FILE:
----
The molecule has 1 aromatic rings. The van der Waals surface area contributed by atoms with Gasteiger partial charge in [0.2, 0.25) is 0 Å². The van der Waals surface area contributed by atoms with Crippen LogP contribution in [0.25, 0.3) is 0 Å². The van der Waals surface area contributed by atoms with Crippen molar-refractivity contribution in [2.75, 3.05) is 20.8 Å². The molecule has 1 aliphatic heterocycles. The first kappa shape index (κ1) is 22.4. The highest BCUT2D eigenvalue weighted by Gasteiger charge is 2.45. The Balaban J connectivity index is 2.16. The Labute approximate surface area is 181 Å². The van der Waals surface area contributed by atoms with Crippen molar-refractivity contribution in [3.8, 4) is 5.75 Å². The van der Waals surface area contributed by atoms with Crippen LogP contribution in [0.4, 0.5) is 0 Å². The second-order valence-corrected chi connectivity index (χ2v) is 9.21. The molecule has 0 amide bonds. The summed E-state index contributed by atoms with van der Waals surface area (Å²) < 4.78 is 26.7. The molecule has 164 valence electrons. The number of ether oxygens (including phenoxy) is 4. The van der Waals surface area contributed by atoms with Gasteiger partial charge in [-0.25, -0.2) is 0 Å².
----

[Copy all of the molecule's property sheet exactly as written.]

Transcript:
The molecule has 1 aromatic rings. The van der Waals surface area contributed by atoms with Gasteiger partial charge in [0.2, 0.25) is 0 Å². The van der Waals surface area contributed by atoms with Crippen LogP contribution in [0.25, 0.3) is 0 Å². The van der Waals surface area contributed by atoms with Crippen molar-refractivity contribution in [2.75, 3.05) is 20.8 Å². The molecule has 1 aliphatic heterocycles. The first kappa shape index (κ1) is 22.4. The highest BCUT2D eigenvalue weighted by Gasteiger charge is 2.45. The Balaban J connectivity index is 2.16. The Labute approximate surface area is 181 Å². The van der Waals surface area contributed by atoms with Crippen molar-refractivity contribution in [3.8, 4) is 5.75 Å². The van der Waals surface area contributed by atoms with Crippen LogP contribution in [0.4, 0.5) is 0 Å². The second-order valence-corrected chi connectivity index (χ2v) is 9.21. The molecule has 0 amide bonds. The summed E-state index contributed by atoms with van der Waals surface area (Å²) < 4.78 is 26.7. The molecule has 164 valence electrons. The number of ether oxygens (including phenoxy) is 4. The van der Waals surface area contributed by atoms with Gasteiger partial charge in [-0.25, -0.2) is 0 Å².